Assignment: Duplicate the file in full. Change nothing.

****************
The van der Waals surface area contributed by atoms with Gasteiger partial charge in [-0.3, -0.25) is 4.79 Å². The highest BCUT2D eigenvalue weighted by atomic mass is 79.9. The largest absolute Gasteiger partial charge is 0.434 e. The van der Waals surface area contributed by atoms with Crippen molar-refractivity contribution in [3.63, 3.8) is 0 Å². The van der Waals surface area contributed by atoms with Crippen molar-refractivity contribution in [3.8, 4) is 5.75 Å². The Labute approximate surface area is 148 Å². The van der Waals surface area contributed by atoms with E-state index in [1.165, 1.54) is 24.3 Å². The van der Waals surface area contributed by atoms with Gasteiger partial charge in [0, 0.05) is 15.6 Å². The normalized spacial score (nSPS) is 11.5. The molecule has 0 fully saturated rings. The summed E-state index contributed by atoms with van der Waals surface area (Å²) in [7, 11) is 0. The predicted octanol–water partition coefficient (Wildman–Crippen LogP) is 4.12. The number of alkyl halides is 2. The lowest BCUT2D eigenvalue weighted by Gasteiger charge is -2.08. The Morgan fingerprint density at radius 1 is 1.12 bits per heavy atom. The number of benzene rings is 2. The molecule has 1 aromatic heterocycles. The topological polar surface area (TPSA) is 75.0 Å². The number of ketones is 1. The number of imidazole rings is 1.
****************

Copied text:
The van der Waals surface area contributed by atoms with Gasteiger partial charge in [-0.3, -0.25) is 4.79 Å². The highest BCUT2D eigenvalue weighted by atomic mass is 79.9. The largest absolute Gasteiger partial charge is 0.434 e. The van der Waals surface area contributed by atoms with Crippen molar-refractivity contribution in [3.63, 3.8) is 0 Å². The van der Waals surface area contributed by atoms with Crippen molar-refractivity contribution in [3.8, 4) is 5.75 Å². The Labute approximate surface area is 148 Å². The van der Waals surface area contributed by atoms with E-state index in [1.165, 1.54) is 24.3 Å². The van der Waals surface area contributed by atoms with Gasteiger partial charge in [0, 0.05) is 15.6 Å². The normalized spacial score (nSPS) is 11.5. The molecule has 0 fully saturated rings. The summed E-state index contributed by atoms with van der Waals surface area (Å²) in [7, 11) is 0. The predicted octanol–water partition coefficient (Wildman–Crippen LogP) is 4.12. The number of alkyl halides is 2. The lowest BCUT2D eigenvalue weighted by Gasteiger charge is -2.08. The Morgan fingerprint density at radius 1 is 1.12 bits per heavy atom. The number of benzene rings is 2. The molecule has 1 aromatic heterocycles. The topological polar surface area (TPSA) is 75.0 Å². The number of ketones is 1. The number of imidazole rings is 1.